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In the News 05.30.18 : Today’s Articles of Interest from Around the Internets

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In the News 05.30.18 : Today’s Articles of Interest from Around the Internets
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In the News 05.30.18 : Today’s Articles of Interest from Around the Internets
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In the News 05.30.18 : Today’s Articles of Interest from Around the Internets
@bunnywilliamshome

How Anna Delvey Tricked New York

It started with money, as it so often does in New York. A crisp $100 bill slipped across the smooth surface of the mid-century-inspired concierge desk at 11 Howard, the sleek new boutique hotel in Soho. Looking up, Neffatari Davis, the 25-year-old concierge, who goes by “Neff,” was surprised to see the cash had come from a young woman who seemed to be around her age. She had a heart-shaped face and pouty lips surrounded by a wild tangle of red hair, her eyes framed by incongruously chunky black glasses that Neff, an aspiring cinematographer with an eye for detail, identified as Céline. She was looking, she said in an accent that sounded European, for “the best food in Soho.”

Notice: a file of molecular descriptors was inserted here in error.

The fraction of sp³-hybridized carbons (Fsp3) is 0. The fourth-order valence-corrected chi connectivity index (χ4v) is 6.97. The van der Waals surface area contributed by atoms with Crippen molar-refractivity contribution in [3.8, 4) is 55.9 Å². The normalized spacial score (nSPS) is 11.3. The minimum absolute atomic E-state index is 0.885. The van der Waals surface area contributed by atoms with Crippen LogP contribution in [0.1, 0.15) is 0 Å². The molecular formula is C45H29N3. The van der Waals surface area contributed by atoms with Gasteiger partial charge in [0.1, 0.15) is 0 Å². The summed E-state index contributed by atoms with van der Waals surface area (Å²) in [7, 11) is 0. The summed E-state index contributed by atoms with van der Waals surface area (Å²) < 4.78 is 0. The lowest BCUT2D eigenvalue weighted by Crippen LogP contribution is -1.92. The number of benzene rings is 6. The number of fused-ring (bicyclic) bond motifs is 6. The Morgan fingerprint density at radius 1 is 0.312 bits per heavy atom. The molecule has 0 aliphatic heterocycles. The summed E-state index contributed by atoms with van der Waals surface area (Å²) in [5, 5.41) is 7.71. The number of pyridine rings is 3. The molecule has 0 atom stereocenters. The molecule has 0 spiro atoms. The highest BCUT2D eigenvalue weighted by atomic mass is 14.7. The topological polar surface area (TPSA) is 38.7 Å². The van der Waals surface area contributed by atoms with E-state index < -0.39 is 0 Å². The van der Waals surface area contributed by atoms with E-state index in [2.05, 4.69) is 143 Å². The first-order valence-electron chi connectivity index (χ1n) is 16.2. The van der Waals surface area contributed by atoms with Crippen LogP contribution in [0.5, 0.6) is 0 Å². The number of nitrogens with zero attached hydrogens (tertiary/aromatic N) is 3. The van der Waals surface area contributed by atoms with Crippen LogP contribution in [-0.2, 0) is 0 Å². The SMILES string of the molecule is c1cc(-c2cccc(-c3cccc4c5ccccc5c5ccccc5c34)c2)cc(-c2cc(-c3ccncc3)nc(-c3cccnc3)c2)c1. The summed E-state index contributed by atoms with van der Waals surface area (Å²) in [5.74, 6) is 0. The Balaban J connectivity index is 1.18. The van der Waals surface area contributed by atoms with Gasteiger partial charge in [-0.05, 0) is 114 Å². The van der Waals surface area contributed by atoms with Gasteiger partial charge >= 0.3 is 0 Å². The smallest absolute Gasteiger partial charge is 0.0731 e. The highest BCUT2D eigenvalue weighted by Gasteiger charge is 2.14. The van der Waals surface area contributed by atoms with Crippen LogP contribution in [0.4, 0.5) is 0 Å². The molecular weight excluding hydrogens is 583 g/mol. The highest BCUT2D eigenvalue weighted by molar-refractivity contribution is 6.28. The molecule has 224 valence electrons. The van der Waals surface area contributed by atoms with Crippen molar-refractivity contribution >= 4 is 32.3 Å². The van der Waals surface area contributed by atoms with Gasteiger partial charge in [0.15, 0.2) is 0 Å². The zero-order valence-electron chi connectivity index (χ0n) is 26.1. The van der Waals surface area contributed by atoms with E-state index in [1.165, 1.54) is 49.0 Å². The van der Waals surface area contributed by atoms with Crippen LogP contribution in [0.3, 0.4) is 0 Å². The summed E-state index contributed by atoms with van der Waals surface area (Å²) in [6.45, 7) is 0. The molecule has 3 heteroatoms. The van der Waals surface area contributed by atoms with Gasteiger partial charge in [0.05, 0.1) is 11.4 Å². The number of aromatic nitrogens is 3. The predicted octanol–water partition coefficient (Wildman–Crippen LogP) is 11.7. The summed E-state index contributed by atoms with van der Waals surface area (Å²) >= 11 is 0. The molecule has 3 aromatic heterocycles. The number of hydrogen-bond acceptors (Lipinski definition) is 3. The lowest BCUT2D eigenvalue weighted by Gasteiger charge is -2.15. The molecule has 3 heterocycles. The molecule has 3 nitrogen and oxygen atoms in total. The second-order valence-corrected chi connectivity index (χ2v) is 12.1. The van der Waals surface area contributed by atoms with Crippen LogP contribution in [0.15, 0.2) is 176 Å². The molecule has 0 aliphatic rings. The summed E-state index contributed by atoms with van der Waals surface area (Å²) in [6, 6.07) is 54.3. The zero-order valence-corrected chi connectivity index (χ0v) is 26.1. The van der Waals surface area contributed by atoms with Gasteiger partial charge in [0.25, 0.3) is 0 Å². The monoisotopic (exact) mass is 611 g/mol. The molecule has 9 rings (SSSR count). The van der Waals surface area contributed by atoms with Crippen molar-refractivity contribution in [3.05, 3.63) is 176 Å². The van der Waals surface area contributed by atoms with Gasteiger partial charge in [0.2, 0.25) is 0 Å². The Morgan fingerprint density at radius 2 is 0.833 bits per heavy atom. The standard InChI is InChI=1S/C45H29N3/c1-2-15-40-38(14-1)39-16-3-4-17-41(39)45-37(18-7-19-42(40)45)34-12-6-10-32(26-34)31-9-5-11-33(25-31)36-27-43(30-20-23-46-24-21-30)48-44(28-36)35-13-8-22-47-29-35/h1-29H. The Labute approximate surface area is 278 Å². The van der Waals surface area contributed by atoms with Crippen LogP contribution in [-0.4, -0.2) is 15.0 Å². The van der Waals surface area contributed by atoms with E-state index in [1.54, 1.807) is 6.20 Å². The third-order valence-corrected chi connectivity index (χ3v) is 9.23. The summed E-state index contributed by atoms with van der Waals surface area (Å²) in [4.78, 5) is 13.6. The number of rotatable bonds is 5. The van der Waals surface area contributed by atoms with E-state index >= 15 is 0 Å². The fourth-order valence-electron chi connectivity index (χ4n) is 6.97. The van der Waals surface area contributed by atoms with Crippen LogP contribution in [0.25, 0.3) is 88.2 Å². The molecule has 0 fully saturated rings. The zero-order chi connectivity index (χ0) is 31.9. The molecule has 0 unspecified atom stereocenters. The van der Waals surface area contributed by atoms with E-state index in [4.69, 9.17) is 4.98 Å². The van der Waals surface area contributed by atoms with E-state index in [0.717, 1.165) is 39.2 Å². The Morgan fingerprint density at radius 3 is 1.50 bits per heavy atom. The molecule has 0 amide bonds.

“What’s your name?” Neff asked, after the girl waved off her suggestions of Carbone and the Mercer Kitchen and settled on the Butcher’s Daughter.

“Anna Delvey,” said the young woman. She’d be staying at the hotel for a month, she went on, which Neff also found surprising: Usually it was only celebrities who came for such long stretches. But Neff checked the system, and there it was. Delvey was booked into a Howard Deluxe, one of the hotel’s midrange options, about $400 a night, with ceramic sculptures on the walls and oversize windows looking onto the bustling streets of Soho. It was February 18, 2017.